Note ye ed's email address:

Finally unearthed: The Little Egypt Book of Ghosts from H&R Magic Books.
It's to die for!

Mr. and Mrs. IBM.

July 2009

July is the traditional month for the big magic club conventions in the United States, and I hope everyone enjoyed the IBM and SAM gatherings, separate this year despite the enormously successful combined event of a year ago. Geography and personal interests led me to Nashville and the IBM, where I can report having an excellent time, and I hope Bruce Kalver and his band of SAM-ers had a similar good time later, in Buffalo. Along with a convention report is a look at Ed Marlo's most successful student, Bill Malone, presenting some of Ed's most commercial card tricks. A very nice July so far!

The Gaylord Opryland Hotel and Resort in Nashville is one of the most spectacular hotels I've experienced, with nine acres of indoor gardens, cascading waterfalls, pools, an indoor river with its own Delta flatboats, plenty of shopping and dining options, some 3000 guest rooms, and 600,000 square feet of meeting space, the largest of any non-gaming hotel in the world, enough space over the Fourth of July week to accommodate a Filipino wedding, a meeting of the APS Physics Topical Group on Shock Compression of Condensed Matter, several thousand attendees of the North American Irish Dance Championships (little girls in wigs of ringlets performing nonstop Riverdance moves), and seven hundred plus magicians in town for the International Brotherhood of Magicians annual convention. Strange bedfellows indeed. What follows is a look at things that stood out for me, and my apologies in advance to anyone not named or mentioned: I enjoyed virtually every event that I attended. Congratulations to Joan Caesar and the convention committee for a terrific five days.

J.C. Wagner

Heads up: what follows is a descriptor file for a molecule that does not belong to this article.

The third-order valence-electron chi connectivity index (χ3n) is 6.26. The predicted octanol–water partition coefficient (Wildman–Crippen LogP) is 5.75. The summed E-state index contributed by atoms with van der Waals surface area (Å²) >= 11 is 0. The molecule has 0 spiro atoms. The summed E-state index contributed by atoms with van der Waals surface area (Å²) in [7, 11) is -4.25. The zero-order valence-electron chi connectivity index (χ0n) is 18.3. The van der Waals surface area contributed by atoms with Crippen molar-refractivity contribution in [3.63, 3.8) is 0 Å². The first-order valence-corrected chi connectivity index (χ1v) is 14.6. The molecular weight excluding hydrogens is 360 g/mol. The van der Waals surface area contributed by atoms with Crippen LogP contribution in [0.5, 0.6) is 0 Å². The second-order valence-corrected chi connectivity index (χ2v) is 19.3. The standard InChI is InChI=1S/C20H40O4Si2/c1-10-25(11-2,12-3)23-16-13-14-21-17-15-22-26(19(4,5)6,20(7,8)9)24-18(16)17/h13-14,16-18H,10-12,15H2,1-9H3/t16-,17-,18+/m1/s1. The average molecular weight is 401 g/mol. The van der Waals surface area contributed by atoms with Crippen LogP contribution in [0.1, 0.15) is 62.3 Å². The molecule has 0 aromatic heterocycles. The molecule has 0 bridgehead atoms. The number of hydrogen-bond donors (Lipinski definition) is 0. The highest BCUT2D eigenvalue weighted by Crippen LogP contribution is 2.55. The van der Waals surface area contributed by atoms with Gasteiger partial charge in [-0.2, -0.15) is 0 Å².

J.C. WAGNER -- J.C. Wagner was, for me, the talent draw for this convention, and he didn't disappoint. J.C. lectured, performed close-up, and hung out with everyone, performing and teaching in casual moments as well as formal ones. All his magic features the clean, clear plots that characterize the best in bar magic, all with unique touches. It was particularly cool to see him perform estimation tricks or Trick That Cannot Be Explained type tricks and then pull off amazing finales. Is anyone coming along of the razzmatazz younger generation that understands the need for and entertainment value of such straightforward miracles?

CHARLIE FRYE AND SHERRY -- Charlie Frye was the reason I uncharacteristically shelled out 45 dollars on a banquet, a bargain price to see the best specialty act in the business. Charlie also lectured with killer material from his "Eccentricks" column and closed the show on the night of the stage contest. For anyone unfamiliar with this duo, Charlie plays the Chaplinesque magician-juggler-clown with Sherry as his bored and beautiful assistant. It's been said that Charlie attended clown school, and his act is a PhD dissertation on clowning. It's incredible that one person could think up so many gags, much less acquire the skills to present them. Disney should offer this act a name-your-price lifetime contract. Meanwhile, magicians are advised to pick up Charlie's DVDs or his new book, The Eccentricks Book, as well as check out his appearances on Youtube.

Charlie and Sherry


FORMALITIES -- OK, Charlie Frye wasn't the only reason I attended the banquet. I also wanted to see my friend Jack White inaugurated as the new IBM prez. Jack carved out a career in broadcasting with his million-dollar voice and handsome looks, and these assets along with his reputation as a magician and collector should serve him well for a year at the helm of the IBM. Add to the mix Jack's adorable wife, Lynn, as a classy and really nice First Lady. The IBM is in great hands.

INFORMALITIES -- The only disappointing thing about this magnificent hotel was that it didn't offer a natural focal point for after-hours congregating, as the Galt did last year with its suspended bar and 24-hour service. Nevertheless, moments arose. It was fun to meet all the nice magicians from Tennessee. It was fun to see Kozmo doing Matrix for the youngsters. (By the way, I subscribed to his reel magic DVD-zine this trip; you should too!) San Diego's Bob Ingalls has either become psychic in his old age or has purchased a very cool dice trick; he always knew which way a die was facing. It was great to catch up with Jason Latimer on his current and near-future plans: very exciting stuff. And the Strolling Olympics brought me face to face with the tag team duo of teen contestants Shin Lim and Micah Johnson; a great idea, guys, and well done! (By the way, I quite enjoyed Micah's close-up contest act.)